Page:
European stocks and Wall Street futures climbed Thursday on upbeat corporate results and signs of a firming economy, brushing off a steep drop in commodity prices, WSJ reports.
The Euro Stoxx 50 index of blue-chip eurozone companies was up 0.9% in recent trading after a measure of activity in the eurozone’s manufacturing and services sectors rose to a six-year high, retail sales figures improved and a gauge of Italy’s services sector reached its highest in a decade.
The stock-market gains came despite a steep drop in commodities prices that weighed on mining shares, with Brent crude oil last down 1.9% at $49.82 a barrel and metals prices lower across the board. China’s iron-ore futures opened at the 8% limit drop, while copper futures in London were last down 1.9% and gold fell 1.1% to $1,234.60 an ounce.
Investors have lost their appetite for precious metals.
Gold and silver prices have been under such pressure that technical factors suggest there could be more selling to come.
Both gold and silver often are viewed as bulwarks against market turmoil and sudden aversion to them is a sign that geopolitical concerns are unwinding. Weakness in the metals also highlights anticipation for a Federal Reserve rate increase next month.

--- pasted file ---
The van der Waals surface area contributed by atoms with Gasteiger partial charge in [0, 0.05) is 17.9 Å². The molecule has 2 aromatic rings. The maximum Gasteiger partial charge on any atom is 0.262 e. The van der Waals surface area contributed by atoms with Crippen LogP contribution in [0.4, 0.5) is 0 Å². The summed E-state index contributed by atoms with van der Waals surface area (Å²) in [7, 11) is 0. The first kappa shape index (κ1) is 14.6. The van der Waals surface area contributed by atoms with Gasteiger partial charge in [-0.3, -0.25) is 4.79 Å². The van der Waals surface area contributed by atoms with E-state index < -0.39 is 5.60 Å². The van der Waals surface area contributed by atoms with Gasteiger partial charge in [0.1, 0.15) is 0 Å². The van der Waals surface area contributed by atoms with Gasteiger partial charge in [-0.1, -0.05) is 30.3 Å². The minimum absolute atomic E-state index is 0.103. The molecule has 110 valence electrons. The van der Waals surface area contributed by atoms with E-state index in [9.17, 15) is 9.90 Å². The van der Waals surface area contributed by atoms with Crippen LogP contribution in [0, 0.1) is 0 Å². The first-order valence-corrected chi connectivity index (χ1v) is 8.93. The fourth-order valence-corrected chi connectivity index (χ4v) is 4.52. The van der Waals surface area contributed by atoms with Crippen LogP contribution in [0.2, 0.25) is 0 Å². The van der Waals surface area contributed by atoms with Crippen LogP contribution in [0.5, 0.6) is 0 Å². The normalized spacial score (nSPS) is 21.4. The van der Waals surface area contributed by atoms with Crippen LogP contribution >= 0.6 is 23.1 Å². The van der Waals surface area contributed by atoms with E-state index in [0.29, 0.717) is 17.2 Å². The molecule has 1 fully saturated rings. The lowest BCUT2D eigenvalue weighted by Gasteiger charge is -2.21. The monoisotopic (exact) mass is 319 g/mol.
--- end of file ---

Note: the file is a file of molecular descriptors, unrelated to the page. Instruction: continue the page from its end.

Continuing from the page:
Gold futures Wednesday settled down 0.7% at $1,246 an ounce, the lowest price in a month. Silver, which has tumbled 11 out of the past 12 sessions, fared worse, sinking 1.7% to its lowest price since January. And both are again down in the early going Thursday.
Both metals tumbled in the immediate wake of November’s presidential election, but found newfound favor earlier this year amid uncertainty about the timing of the Trump administration’s pro-growth policies and saber-rattling over Syria and North Korea. Also looming was politial anxiety in France, where far-right leader Marine Le Pen, who made overtures about exiting the eurozone, was making strides in the presidential race.
Gold and silver have sold off as Ms. Le Pen’s odds to win this weekend have grown longer. Silver is down about 11% since April 17.
Then Federal Reserve policymakers on Wednesday added to the selling pressure on the metals. The Fed’s policy statement implied that the central bank is on track to boost interest rates twice more this year. Precious metals tend to fare poorly as rates rise. A rising dollar is a problem, too, since the metals, priced in dollars, become pricier to foreign buyers. The WSJ Dollar Index climbed 0.5% on Wednesday, the biggest rise in two months.
Charts for both are likewise sending cautious signals about precious metals. Gold this week knifed below both its 50- and 200-day moving average, price levels associated with market momentum. Silver has fallen so swiftly that it has closed for seven sessions in a row beneath a momentum indicator known as the Bollinger Bands, tied for the longest such streak in history, according to SentimentTrader.